The accurate interpretation of breath sounds in the prehospital setting is an important skill for paramedics as it ultimately may determine the patient’s initial and ongoing management. These sounds may include normal breath sounds and abnormal breath sounds such as stridor, inspiratory/expiratory wheeze, fine crackles, and coarse crackles. Only one previous prehospital study investigating paramedic’s ability to accurately determine the various breath sounds was located. The objective of this study was to determine if undergraduate paramedic students were able to accurately interpret a variety of breath sounds.Methods
A prospective single-blinded observational pilot study using a convenience sample of undergraduate paramedic students to identify six different recorded breath sounds.Results
The results demonstrate that Monash University undergraduate paramedic students are not accurate at interpreting a range of high quality recorded breath sounds likely to be heard in the prehospital setting. For sound one (coarse crackles), 20% of students correctly identified this breath sound. Sound two (stridor), 43% of students correctly identified this breath sound. Sound three (wheeze), 51% of students correctly identified this breath sound with 17% stating it was either an inspiratory/expiratory wheeze. Sound four (fine crackles), 6% of students correctly identified this breath sound whilst 14% thought is was a normal breath sound. Sound five (wheeze), 20% of students correctly identified this breath sound, with 49% unsure. Sound six (crackles), 40% of students correctly identified this breath sound with 23% being unsure.Conclusion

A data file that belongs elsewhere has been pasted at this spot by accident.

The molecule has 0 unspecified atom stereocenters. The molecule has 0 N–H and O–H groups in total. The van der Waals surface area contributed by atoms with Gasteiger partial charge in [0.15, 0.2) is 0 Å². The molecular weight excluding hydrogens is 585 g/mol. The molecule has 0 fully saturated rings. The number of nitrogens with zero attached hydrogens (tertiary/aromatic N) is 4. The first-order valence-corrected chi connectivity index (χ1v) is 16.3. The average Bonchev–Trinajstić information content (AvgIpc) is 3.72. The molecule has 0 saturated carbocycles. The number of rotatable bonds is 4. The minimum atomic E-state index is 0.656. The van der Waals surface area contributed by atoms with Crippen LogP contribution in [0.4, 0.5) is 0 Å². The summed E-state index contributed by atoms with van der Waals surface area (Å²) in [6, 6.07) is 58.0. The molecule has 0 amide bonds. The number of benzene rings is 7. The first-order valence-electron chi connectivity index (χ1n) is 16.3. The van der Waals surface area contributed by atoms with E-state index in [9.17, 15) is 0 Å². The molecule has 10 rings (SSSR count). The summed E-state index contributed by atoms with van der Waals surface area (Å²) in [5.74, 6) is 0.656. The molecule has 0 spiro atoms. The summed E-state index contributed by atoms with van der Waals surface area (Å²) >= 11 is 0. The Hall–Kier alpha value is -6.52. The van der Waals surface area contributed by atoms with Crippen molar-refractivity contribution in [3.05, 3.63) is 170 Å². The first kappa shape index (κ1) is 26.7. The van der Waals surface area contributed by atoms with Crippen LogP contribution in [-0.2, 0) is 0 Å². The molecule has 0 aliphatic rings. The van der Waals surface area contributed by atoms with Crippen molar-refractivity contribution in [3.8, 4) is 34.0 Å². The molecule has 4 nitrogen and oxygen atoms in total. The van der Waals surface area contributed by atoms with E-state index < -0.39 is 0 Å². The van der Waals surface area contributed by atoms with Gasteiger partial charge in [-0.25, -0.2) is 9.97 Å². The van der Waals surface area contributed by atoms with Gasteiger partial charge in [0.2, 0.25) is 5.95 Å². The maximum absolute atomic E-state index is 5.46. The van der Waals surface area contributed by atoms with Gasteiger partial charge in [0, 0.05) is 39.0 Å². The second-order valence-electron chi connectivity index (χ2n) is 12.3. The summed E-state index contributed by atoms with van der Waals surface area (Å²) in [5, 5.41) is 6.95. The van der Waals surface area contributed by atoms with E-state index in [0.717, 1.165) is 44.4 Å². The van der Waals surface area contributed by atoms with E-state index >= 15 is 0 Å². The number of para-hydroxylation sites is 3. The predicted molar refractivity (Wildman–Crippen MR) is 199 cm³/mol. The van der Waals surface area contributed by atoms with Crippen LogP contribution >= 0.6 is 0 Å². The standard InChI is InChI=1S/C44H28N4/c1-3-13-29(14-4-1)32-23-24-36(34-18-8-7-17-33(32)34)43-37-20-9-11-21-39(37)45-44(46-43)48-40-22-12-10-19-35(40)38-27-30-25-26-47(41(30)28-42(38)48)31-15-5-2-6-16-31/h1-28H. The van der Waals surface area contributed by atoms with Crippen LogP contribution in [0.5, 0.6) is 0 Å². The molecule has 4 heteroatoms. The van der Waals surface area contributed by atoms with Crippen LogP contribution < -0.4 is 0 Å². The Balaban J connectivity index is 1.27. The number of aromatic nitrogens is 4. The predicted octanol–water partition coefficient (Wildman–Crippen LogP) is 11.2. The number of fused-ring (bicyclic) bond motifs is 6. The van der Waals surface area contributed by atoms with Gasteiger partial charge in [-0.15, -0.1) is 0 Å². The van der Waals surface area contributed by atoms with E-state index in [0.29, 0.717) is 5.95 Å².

This study demonstrates that Monash University undergraduate paramedic students are inaccurate at correctly identifying a variety of recorded breath sounds. The results from this study have provided Monash University paramedic teaching staff with evidence to facilitate change to the part of the curriculum that covers respiratory disorders.